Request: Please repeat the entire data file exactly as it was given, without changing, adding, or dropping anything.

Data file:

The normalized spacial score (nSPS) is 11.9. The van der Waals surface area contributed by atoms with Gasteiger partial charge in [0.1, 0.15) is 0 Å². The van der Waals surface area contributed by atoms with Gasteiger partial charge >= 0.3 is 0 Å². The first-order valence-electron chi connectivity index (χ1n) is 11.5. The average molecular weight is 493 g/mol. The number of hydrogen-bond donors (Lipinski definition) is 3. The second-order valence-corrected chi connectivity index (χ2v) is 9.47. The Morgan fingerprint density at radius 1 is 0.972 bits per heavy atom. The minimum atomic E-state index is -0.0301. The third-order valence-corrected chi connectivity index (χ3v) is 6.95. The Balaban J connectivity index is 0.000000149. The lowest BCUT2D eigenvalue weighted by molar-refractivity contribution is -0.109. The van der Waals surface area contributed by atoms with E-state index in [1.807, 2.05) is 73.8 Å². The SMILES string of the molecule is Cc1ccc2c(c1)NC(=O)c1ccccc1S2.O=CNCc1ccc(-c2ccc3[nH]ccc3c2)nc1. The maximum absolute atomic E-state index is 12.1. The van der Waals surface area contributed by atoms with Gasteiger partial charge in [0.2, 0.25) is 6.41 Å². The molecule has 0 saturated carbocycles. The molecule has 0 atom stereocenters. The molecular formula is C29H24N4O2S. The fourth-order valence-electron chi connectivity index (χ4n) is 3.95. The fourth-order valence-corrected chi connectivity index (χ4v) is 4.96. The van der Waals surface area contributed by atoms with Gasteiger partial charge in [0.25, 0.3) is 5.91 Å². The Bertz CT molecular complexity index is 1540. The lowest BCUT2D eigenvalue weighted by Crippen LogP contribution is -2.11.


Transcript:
The normalized spacial score (nSPS) is 11.9. The van der Waals surface area contributed by atoms with Gasteiger partial charge in [0.1, 0.15) is 0 Å². The van der Waals surface area contributed by atoms with Gasteiger partial charge >= 0.3 is 0 Å². The first-order valence-electron chi connectivity index (χ1n) is 11.5. The average molecular weight is 493 g/mol. The number of hydrogen-bond donors (Lipinski definition) is 3. The second-order valence-corrected chi connectivity index (χ2v) is 9.47. The Morgan fingerprint density at radius 1 is 0.972 bits per heavy atom. The minimum atomic E-state index is -0.0301. The third-order valence-corrected chi connectivity index (χ3v) is 6.95. The Balaban J connectivity index is 0.000000149. The lowest BCUT2D eigenvalue weighted by molar-refractivity contribution is -0.109. The van der Waals surface area contributed by atoms with E-state index in [1.807, 2.05) is 73.8 Å². The SMILES string of the molecule is Cc1ccc2c(c1)NC(=O)c1ccccc1S2.O=CNCc1ccc(-c2ccc3[nH]ccc3c2)nc1. The maximum absolute atomic E-state index is 12.1. The van der Waals surface area contributed by atoms with Gasteiger partial charge in [0.2, 0.25) is 6.41 Å². The molecule has 0 saturated carbocycles. The molecule has 0 atom stereocenters. The molecular formula is C29H24N4O2S. The fourth-order valence-electron chi connectivity index (χ4n) is 3.95. The fourth-order valence-corrected chi connectivity index (χ4v) is 4.96. The van der Waals surface area contributed by atoms with Gasteiger partial charge in [0.25, 0.3) is 5.91 Å². The Bertz CT molecular complexity index is 1540. The lowest BCUT2D eigenvalue weighted by Crippen LogP contribution is -2.11.